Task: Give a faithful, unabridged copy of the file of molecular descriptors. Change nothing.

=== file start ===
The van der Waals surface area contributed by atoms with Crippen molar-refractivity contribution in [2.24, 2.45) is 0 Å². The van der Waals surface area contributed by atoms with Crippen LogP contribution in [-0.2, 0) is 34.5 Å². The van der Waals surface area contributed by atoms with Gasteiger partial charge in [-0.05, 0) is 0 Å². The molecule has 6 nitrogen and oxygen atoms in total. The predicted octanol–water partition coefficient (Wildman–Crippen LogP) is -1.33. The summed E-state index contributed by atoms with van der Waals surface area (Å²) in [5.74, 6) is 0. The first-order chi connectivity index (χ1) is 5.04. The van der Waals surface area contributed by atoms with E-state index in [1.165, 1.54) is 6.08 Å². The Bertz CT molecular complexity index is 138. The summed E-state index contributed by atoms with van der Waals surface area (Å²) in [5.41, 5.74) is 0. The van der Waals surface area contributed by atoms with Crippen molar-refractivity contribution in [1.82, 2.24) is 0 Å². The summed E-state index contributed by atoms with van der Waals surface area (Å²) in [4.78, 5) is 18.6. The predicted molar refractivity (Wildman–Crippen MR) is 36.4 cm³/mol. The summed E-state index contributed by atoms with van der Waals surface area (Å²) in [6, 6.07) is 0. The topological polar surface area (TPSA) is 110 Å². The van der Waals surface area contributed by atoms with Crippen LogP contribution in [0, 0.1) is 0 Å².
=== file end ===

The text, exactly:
The van der Waals surface area contributed by atoms with Crippen molar-refractivity contribution in [2.24, 2.45) is 0 Å². The van der Waals surface area contributed by atoms with Crippen LogP contribution in [-0.2, 0) is 34.5 Å². The van der Waals surface area contributed by atoms with Gasteiger partial charge in [-0.05, 0) is 0 Å². The molecule has 6 nitrogen and oxygen atoms in total. The predicted octanol–water partition coefficient (Wildman–Crippen LogP) is -1.33. The summed E-state index contributed by atoms with van der Waals surface area (Å²) in [5.74, 6) is 0. The first-order chi connectivity index (χ1) is 5.04. The van der Waals surface area contributed by atoms with E-state index in [1.165, 1.54) is 6.08 Å². The Bertz CT molecular complexity index is 138. The summed E-state index contributed by atoms with van der Waals surface area (Å²) in [5.41, 5.74) is 0. The van der Waals surface area contributed by atoms with Crippen molar-refractivity contribution in [1.82, 2.24) is 0 Å². The summed E-state index contributed by atoms with van der Waals surface area (Å²) in [4.78, 5) is 18.6. The predicted molar refractivity (Wildman–Crippen MR) is 36.4 cm³/mol. The summed E-state index contributed by atoms with van der Waals surface area (Å²) in [6, 6.07) is 0. The topological polar surface area (TPSA) is 110 Å². The van der Waals surface area contributed by atoms with Crippen LogP contribution in [0, 0.1) is 0 Å².